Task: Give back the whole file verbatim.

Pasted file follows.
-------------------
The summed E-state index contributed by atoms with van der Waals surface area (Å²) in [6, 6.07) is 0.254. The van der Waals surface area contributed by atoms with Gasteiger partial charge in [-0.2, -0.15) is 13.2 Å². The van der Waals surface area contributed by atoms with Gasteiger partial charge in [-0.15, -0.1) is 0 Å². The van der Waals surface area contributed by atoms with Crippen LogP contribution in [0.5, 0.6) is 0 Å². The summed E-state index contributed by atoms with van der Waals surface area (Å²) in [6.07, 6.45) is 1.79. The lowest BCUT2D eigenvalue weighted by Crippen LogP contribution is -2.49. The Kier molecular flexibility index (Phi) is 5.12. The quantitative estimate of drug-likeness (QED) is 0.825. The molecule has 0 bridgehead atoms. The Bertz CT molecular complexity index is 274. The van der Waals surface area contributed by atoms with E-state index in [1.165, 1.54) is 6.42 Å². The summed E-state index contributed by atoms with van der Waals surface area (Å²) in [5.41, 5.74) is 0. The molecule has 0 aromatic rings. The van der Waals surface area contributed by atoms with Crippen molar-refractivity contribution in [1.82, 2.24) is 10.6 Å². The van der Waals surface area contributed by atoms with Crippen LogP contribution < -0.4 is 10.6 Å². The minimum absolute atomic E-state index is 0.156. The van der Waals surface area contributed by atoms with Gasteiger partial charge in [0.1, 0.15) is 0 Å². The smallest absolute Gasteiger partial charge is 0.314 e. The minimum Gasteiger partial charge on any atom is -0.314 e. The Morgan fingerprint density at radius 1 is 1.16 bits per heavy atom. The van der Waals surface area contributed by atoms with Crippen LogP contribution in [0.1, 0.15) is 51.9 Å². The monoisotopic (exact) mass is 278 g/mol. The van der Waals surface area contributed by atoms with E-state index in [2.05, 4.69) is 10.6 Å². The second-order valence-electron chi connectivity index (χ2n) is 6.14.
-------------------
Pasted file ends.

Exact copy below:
The summed E-state index contributed by atoms with van der Waals surface area (Å²) in [6, 6.07) is 0.254. The van der Waals surface area contributed by atoms with Gasteiger partial charge in [-0.2, -0.15) is 13.2 Å². The van der Waals surface area contributed by atoms with Gasteiger partial charge in [-0.15, -0.1) is 0 Å². The van der Waals surface area contributed by atoms with Crippen LogP contribution in [0.5, 0.6) is 0 Å². The summed E-state index contributed by atoms with van der Waals surface area (Å²) in [6.07, 6.45) is 1.79. The lowest BCUT2D eigenvalue weighted by Crippen LogP contribution is -2.49. The Kier molecular flexibility index (Phi) is 5.12. The quantitative estimate of drug-likeness (QED) is 0.825. The molecule has 0 bridgehead atoms. The Bertz CT molecular complexity index is 274. The van der Waals surface area contributed by atoms with E-state index in [1.165, 1.54) is 6.42 Å². The summed E-state index contributed by atoms with van der Waals surface area (Å²) in [5.41, 5.74) is 0. The molecule has 0 aromatic rings. The van der Waals surface area contributed by atoms with Crippen molar-refractivity contribution in [1.82, 2.24) is 10.6 Å². The van der Waals surface area contributed by atoms with Crippen LogP contribution < -0.4 is 10.6 Å². The minimum absolute atomic E-state index is 0.156. The van der Waals surface area contributed by atoms with Gasteiger partial charge in [0.1, 0.15) is 0 Å². The smallest absolute Gasteiger partial charge is 0.314 e. The minimum Gasteiger partial charge on any atom is -0.314 e. The Morgan fingerprint density at radius 1 is 1.16 bits per heavy atom. The van der Waals surface area contributed by atoms with Crippen LogP contribution in [0.1, 0.15) is 51.9 Å². The monoisotopic (exact) mass is 278 g/mol. The van der Waals surface area contributed by atoms with E-state index in [2.05, 4.69) is 10.6 Å². The second-order valence-electron chi connectivity index (χ2n) is 6.14.